JET Program Coordinator, Consulate-General of Japan
UW Majors: Japanese and Journalism
1. Tell us a bit about your job (e.g. what kinds of things you’re working on, what types of problems you solve day to day, etc.)?
Currently, I work as the JET Program Coordinator and the Educational Affairs Specialist for the Consulate-General of Japan in Seattle since 2017. For those familiar with international relations, it would be like working for the Department of State for the U.S. My work involves me in a variety of tasks, but my main focus is on our international exchange programs - JET Program and MEXT Scholarships. JET Program, or the Japan Exchange & Teaching Program, is an opportunity for Americans with a BA degree to live and work in Japan, either as an Assistant Language Teacher (ALT) or as a Coordinator for International Relations (CIR). The process involves recruitment, application screening, interviews, and pre-departure preparations. We usually send around 50-80 individuals every year via Seattle, with about 1,000 nationwide.
Many who seek the JET Program role will consider it as a stepping stone in their career, but as a JET Program alum, I find myself with the responsibility of making sure it is understood about the possible impact each participant could have on their students, co-workers, and the community they will adopt for the next 1-5 years. It is not just a one-way street of teaching about English, American culture, or their personal heritage - it is a chance for them to experience grassroots international exchange or citizen diplomacy. It is a sincere hope that by exploring the world and creating lifelong friendships with others that some semblance of progress and peace will occur.
2. How do you think your humanities education has influenced/advanced your career path?
My career has involved the importance of community. Humanities is the study of basically us - how culture, traditions, language, and society interact with the intricate fabric of history. Originally, I thought that I would go into a career involving writing, reporting, or translation; however, I have found greater joy in being a part of a larger mission in a community.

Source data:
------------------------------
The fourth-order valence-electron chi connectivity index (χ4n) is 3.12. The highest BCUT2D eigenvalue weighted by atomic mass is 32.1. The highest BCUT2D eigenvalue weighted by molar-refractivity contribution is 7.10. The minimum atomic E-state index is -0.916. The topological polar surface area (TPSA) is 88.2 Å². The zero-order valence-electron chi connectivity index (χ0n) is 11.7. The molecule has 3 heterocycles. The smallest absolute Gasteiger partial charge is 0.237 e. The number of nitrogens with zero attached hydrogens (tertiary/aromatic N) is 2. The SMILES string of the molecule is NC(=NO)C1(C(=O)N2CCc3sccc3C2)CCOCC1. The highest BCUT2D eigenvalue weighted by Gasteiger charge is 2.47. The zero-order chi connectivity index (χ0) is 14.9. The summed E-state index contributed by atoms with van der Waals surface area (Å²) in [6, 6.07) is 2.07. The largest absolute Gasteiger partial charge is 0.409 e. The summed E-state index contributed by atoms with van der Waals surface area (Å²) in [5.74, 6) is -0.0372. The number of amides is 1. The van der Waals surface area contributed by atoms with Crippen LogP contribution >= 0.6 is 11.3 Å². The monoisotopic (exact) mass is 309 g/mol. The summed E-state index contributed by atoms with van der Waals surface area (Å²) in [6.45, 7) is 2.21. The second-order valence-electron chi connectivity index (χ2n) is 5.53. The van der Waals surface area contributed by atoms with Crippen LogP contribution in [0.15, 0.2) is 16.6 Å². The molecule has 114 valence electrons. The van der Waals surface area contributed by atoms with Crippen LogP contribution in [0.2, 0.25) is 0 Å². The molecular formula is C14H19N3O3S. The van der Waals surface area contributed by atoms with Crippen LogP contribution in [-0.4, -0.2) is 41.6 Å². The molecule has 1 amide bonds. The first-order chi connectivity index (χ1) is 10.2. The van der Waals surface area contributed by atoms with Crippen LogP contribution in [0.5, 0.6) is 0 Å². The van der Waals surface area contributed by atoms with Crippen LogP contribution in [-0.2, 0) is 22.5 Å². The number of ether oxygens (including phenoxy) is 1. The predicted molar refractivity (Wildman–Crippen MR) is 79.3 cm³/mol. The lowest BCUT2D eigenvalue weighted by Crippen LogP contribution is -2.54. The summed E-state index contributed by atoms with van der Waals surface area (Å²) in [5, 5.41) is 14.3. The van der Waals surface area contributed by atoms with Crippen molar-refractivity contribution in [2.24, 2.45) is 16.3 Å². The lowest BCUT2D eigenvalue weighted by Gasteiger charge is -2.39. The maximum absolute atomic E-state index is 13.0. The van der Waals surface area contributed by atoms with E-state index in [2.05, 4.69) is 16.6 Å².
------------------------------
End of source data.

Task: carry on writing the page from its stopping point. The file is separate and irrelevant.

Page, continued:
One of my first courses I took as an undergraduate at UW was an Asian American Studies course. Through hearing and reading stories of the struggles and triumphs, it helped me understand and appreciate the efforts in the Japanese and Japanese American community in Seattle. I learned about my fellow classmates - a majority of whom were Asian Americans - and what they overcame to study at the university. I could understand more about my friends. It helped me advance my empathy skills and it is something that I still reflect on to this day - more than 10 years later. While the Consulate-General of Japan in Seattle's main mission is to assist Japanese nationals living in the U.S., as a member of local staff, we make sure to not forget about conveying the importance of the Japanese American community when planning for events and organizing programs. Many of our Japanese diplomats do not know much about Japanese American history when they first arrive for their post and are always amazed to see the customs and language thrive in its own way in the region as well as the community's resilience from systemic racism and hardship.
I enjoy working in public service. There are days where it feels thankless, but I know that I have left a positive impact on my JET and MEXT participants as well as on the communities I work with. My humanities education at the UW taught me empathy and to look deeper into an issue. So many of why things are the way they are happened before we were born or before we lived in an area - and my studies helped me navigate these unknowns and to seek for more information when things do not make sense. It has helped guide me when I hit a roadblock. For this past year with the pandemic and the border to Japan closed several times, it has made international relations a complicated process with ambiguity and frustration; however, I know that through the hard work of public servants, community groups, and the everyday citizen, we will overcome it because humans need connection and community.